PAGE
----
The carpenters got to work on drawing up the layout based on my plans. These were the final signed off drawings since there were a few revisions during the process. We went down the fully custom route with this kitchen (I talked a lot here about the differences between custom vs pre-fab).
We proposed to remove the upper cabinets from either side of the sink and replace with open shelving, we liked the idea of keeping that wall open and light yet still functional. You can see that we opened up the pantry space and moved the fridge (shelves not shown on here). We went with inset panels with a frame for a more traditional custom feel. The only downside to inset is that you do lose some interior cabinet space. Not a ton, but something to think about when you’re doing this kind of cabinetry.
We relocated the fridge so that it was more tucked in the corner and didn’t overpower the entrance into the kitchen from the dining room.
We did a three door full height pantry. One for utility storage and then a double for food storage and a place for them to hide their microwave. We toyed with the idea of putting the microwave in one of the lower cabinets but I didn’t love the idea of having it on show and ruin the aesthetic of the cabinets. Both Howard and I were on the same page even though the carpenters were trying to convince us to buy an all-singing all-dancing microwave drawer. I totally get that they are amazing and have their functions but they can be a bit of an eyesore (in my opinion and Howard agreed).
One thing about the Lorey’s – they aren’t afraid to go bold and love color and pattern. So once we got all the tile samples in we instantly fell in love the Big Al from Cle Tile. That really was the starting off point for the rest of the finishes. We ended up changing the backsplash to beautiful, simple, hand-made tile from Fireclay in Blue Spruce. And since the floor tile had pretty tones of blue we opted for a blue-grey cabinet color – Wolf Gray by Benjamin Moore. I was pretty adamant that the finishes of the faucet and the hardware match – unless the metals are totally different i.e. oil rubbed bronze and brass, I’m not a lover of combining different tones of brass since they can vary so much between companies. I sourced the faucet which is b-e-a-u-t-i-f-u-l from Newport brass and Rejuvenation’s hardware matches super well with it – bin pull & cabinet knob. The pendants are also from Rejuvenation (Baldwin 6″ polished brass with 12in. Deco Stepped Shade).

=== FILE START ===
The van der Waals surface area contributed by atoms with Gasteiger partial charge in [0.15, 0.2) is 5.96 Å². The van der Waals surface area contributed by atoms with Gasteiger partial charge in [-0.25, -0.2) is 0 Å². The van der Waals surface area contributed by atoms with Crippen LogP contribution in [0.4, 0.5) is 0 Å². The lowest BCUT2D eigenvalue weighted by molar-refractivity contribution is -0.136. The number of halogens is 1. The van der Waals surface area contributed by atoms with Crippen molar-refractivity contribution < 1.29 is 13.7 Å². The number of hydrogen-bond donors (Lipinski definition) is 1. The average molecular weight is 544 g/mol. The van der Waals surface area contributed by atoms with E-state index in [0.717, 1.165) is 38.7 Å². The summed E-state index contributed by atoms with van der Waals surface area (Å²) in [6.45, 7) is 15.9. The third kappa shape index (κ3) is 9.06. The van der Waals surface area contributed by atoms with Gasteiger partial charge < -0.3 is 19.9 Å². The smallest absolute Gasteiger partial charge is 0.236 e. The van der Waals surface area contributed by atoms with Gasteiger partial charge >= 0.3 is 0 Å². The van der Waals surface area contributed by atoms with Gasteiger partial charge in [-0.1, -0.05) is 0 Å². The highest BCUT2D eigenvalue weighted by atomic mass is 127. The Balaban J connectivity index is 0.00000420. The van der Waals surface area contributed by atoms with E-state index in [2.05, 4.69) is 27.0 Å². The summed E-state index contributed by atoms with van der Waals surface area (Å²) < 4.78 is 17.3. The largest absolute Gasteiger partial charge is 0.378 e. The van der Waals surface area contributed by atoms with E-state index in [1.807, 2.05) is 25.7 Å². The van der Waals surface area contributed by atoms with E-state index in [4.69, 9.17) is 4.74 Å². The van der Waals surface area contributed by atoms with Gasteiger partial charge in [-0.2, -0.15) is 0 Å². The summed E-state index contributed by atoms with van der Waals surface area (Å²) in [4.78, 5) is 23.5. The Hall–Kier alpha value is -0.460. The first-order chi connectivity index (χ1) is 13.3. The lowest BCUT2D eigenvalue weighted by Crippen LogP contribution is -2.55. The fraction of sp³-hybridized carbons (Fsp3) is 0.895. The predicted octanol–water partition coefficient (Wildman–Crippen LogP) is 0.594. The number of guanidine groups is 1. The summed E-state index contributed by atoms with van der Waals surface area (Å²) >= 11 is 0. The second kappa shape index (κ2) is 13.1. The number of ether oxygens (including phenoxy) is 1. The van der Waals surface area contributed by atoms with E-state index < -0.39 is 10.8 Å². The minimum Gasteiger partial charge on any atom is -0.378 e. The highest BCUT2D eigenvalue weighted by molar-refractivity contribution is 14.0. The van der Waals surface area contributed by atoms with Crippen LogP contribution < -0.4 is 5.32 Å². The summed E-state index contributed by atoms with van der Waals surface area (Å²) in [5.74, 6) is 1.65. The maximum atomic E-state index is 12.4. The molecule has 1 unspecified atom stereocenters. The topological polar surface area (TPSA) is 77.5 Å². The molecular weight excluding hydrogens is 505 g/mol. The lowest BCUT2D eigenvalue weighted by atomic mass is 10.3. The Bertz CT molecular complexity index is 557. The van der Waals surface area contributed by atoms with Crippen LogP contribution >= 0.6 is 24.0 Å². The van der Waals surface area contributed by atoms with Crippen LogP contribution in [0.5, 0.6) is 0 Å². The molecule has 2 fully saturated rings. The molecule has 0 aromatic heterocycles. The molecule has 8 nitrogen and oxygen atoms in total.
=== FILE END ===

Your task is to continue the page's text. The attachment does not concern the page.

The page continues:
As soon as we got the drawings signed off and had received all the finishes, they got to work on doing the demo and removing the existing walls. Luckily the kitchen is accessible from the outside so they could close off the doorways which helped to prevent dust getting into the family and dining room.
Since there was some demo work required the cabinets could be made off site in the workshop which is great because you can go and see the progress in person and make any small tweaks.
We also approved the paint sample for the door and discussed moulding details for the ceiling – which we ended up custom designing since none of the ones they had really sang out to us.
Back at the house after plumbing, electrical, drywall and all the other boring, yet vital things were going on the floor tile could be installed. Our contractor prefers to install everything on top of the finished floor so we installed it throughout. Since the tile has a definitive pattern we laid it out based on the walkways in the room, it’s small details like this that can really throw off the design if it isn’t considered properly.
Once the tile had gone in they installed all the cabinets, then doors, hardware, cabinets, tiles, lighting, appliances… you get the gist. The last thing to go in was the open shelving and then it came to styling it out for them. Which we did and you can see a sneak peek below. Stay tuned though, we’re doing the full reveal of this bad boy sometime next week, I just gotta get ’round to writing about it first.
Check out another kitchen design: Traditional Eclectic Kitchen